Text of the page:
Strength in CommunityAnnual Report 2019
We’ve done some soul searching this past year that has led to some big
changes. Everything from renaming and rebranding the organization to
the United Way of Greater Charlottesville, to refining our areas of focus,
to having difficult and clarifying conversations about our responsibility to
our community and the impact that we want to have on its members and
What came to light is that it’s time for us to be more focused, more
intentional about the type of organization that we want to be, and how
we carry out our mission of connecting the community and enabling
individuals and families to achieve their potential. For us, it boils down
to one thing: poverty. Poverty is the nucleus of many of the other
challenges our community members face. With the poverty rate in
Charlottesville at nearly 25% — a number that hasn’t moved in 10 years
despite strong regional economic growth — one in four of our neighbors
is struggling to meet basic needs. They can’t afford a reliable vehicle to
get to work or continuing education to secure a higher-wage occupation.
Many cannot afford high-quality early childhood care and education,
and as a result, their children fall behind. Once children begin to miss
these benchmarks in early childhood, they rarely, if ever, catch up, thus
perpetuating the cycle of generational poverty that disproportionately
plagues minority communities.
The big question we ask ourselves every day at 806 E. High Street is “what does any of this mean, operationally?”
More pointedly, how does any of this data move from the realm of the theoretical to the actual hard work of creating
sustainable positive change? In a community that is among the hardest in the country to advance financially, what
are we doing today, tomorrow, and over the course of the coming years to ensure that we are giving individuals and
families the best opportunities to live financially stable lives?
Concentrating on school readiness, financial stability, and connected community, we are aggressively pursuing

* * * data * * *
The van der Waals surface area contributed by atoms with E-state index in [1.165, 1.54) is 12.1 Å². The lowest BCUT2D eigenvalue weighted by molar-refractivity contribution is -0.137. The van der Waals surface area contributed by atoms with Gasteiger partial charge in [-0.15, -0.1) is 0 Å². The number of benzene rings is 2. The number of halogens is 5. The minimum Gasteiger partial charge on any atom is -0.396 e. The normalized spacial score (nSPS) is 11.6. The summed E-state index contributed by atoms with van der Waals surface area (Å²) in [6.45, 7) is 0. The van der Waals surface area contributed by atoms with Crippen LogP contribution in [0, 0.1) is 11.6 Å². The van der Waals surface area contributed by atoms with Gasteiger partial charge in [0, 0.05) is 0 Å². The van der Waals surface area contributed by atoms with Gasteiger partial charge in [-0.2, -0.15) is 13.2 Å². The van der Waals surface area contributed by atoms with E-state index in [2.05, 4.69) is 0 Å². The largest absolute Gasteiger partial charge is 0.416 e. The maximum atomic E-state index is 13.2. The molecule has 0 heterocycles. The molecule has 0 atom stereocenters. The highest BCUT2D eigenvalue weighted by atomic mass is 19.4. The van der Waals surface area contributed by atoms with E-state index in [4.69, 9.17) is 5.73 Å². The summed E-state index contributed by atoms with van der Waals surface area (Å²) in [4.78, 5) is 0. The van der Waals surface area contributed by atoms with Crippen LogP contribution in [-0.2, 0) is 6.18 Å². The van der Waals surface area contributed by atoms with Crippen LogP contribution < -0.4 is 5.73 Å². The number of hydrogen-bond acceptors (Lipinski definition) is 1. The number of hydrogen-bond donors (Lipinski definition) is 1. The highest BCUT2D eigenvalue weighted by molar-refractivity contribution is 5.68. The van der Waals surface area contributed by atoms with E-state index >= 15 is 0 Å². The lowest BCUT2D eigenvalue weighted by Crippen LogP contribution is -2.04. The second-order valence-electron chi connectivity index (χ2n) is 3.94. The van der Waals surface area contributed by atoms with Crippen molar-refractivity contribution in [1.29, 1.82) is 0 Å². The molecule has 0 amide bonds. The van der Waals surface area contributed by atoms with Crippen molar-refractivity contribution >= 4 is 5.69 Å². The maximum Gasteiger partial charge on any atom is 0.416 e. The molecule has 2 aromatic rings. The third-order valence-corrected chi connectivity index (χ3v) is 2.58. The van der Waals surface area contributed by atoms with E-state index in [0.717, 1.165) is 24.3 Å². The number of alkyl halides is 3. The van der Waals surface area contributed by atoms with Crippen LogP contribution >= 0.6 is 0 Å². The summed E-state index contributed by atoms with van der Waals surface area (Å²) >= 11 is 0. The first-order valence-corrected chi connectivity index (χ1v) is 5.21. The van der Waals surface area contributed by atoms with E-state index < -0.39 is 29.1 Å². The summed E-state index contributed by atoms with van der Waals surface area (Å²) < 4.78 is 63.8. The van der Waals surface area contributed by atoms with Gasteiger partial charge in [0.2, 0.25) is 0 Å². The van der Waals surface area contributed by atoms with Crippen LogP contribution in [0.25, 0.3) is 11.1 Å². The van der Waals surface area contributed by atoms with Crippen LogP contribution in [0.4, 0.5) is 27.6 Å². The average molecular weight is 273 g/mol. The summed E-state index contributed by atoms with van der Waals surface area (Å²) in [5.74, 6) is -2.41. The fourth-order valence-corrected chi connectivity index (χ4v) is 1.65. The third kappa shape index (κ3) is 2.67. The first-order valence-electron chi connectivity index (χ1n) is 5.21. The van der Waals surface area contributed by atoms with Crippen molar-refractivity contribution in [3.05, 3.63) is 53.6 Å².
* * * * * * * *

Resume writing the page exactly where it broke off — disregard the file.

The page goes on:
opportunities in grantmaking, partnerships, and direct service offerings to start to make a dent in our unacceptably high
poverty rate. By addressing the symptoms and attempting to understand and confront underlying and systemic causes
of poverty, we find ourselves better-equipped than ever to face what many may consider an insurmountable task.
But we aren’t ones to shy away from a challenge.
We know we can’t do this work alone. It is imperative to build broad and diverse coalitions across community members
and partner organizations in order to affect demonstrable change in this area we work, play, and in which we raise our
children. Our leadership in organizing and providing backbone support to the Early Education Task Force and Financial
Stability Task Force provide good templates for expanding our work with key partners. We also understand and feel
deeply the primacy of this work, and that given our reputation and experience, we have a responsibility to help be a
driving force in the creation of communities where every person can thrive, regardless of race or ZIP code.
We approach this work humbly, not with the complex of saviors, but as those respectful of the unique and significant
opportunity to help lift those around us.
We can’t do this work without your help, and we hope that you’re inspired to join us